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NTSB: Fire Alarm Aboard Kodiak Enterprise Never Sent an Alert

Fire
Courtesy USCG

Published May 9, 2024 4:54 PM by The Maritime Executive

The National Transportation Safety Board has released its report on the blaze aboard the factory trawler Kodiak Enterprise, which was declared a total loss after catching fire at the pier in Tacoma last year. 

In the early hours of April 8, 2023, a fire broke out in the dry stores compartment of the fishing vessel Kodiak Enterprise. The vessel was in port for a regular yard period, including cutting and welding of wasted hull and bulkhead sections. Four crewmembers from the engineering department were staying on board.

On April 7, repair contractors were aboard to carry out hot work on the pilot house, hold deck, 03 deck and on a variety of vent pipe valves. The dry stores cargo hatch on the 03 level was propped open so that the workers could run a forced air ventilation hose into the interior. 

They finished and disembarked at about 1530 hours. The assistant chief engineer inspected the work areas after they left, and all looked to be in order. All four  crewmembers were in bed by about 2200 hours, and there were no signs of trouble as late as 0215, when the electrician woke up and left for the airport. 

At 0300, a deckhand on another nearby ship was on deck and spotted smoke rising from the deck locker hatch on Kodiak Enterprise's foredeck. He walked down the pier to investigate, and saw that the smoke was getting thicker; it smelled like burning wood, he later told investigators. At 0310, he ran to tell the facility security guard. 

The guard made a 911 call at 0319, nearly 20 minutes after the first sign of trouble was spotted. He also called the port engineer, who then called Kodiak Enterprise's chief engineer to wake him up and tell him that there was a fire on board the ship. This was the first notification that the onboard crew received that there was something wrong. The engineer woke up the other two crewmembers who were still on board, and they went to investigate. Smoke was beginning to come down the passageway from the galley. All three of them immediately evacuated. 

At 0327, the first shoreside firefighting team arrived on scene. The local firefighters entered on the 01 deck level and began to extinguish flames in the galley; they noticed that the 02 deck level above them was already ablaze. 

Trident called salvor Resolve Marine, which has a base in Tacoma. Resolve's crew began setting up their response command post at 0615, and joined the effort. 

By that evening, the responders decided to change their approach and switched to boundary cooling, hoping to slow the spread of the blaze. Meanwhile, another response team made plans to remove hazardous liquids and the ship's supply of refrigerant (freon). The fire burned through the vessel over the course of the next six days, and was finally out by April 14. The ship was damaged by smoke and heat throughout, and was declared a total loss.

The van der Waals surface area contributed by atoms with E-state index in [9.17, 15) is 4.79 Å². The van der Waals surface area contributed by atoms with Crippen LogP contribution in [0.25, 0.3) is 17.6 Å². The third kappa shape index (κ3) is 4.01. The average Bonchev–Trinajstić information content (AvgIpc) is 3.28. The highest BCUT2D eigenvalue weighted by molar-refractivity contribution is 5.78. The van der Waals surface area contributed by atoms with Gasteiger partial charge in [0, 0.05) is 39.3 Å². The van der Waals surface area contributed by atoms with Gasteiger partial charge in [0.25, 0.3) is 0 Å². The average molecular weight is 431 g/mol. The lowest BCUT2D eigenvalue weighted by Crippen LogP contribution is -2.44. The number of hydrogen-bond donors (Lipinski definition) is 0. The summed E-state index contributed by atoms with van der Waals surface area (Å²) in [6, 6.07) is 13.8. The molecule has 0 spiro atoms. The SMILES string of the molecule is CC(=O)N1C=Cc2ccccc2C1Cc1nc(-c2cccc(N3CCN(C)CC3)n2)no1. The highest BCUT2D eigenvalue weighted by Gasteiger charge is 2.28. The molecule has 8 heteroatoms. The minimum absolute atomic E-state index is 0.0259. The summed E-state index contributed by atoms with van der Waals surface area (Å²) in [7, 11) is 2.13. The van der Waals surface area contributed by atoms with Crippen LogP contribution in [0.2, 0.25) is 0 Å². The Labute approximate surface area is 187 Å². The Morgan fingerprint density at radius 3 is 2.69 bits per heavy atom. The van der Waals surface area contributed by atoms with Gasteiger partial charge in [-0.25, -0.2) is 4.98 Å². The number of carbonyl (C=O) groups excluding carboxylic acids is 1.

A federal fire investigator determined that the origin of the fire was likely in the dry stores compartment, which was filled with wooden shelving and cardboard boxes of supplies. The report concluded that the cause of the blaze was an "unknown electrical failure" in this compartment, unrelated to hot work. 

NTSB homed in on the fact that the crew and the shoreside management never received any notification from the ship's automated fire detection system. The system was designed to send an alarm via text or email when it was set for in-port operation, but the port engineer only learned of the casualty when the security guard called. Likewise, the crew never heard a fire alarm - it was not set up to sound in accommodations spaces - and could potentially have been affected or killed by smoke inhalation if they had not been woken up by personnel on shore. The lack of an alarm delayed the firefighting response, allowing the fire to grow for at least 19 minutes longer than the point when visible smoke emerged from the hatch. 

The wirelessly-connected detector system was badly damaged by the fire, so it was not possible to determine why it did not function as designed. 

"When the vessel is undergoing repair work that can cause false alarms, such as hot work, crewmembers should check the fire detection and notification system to ensure it is operating following the completion of work," cautioned NTSB. "Additionally, crewmembers living or staying on board a vessel while it is in port should be included on the system’s designated contacts to be notified immediately."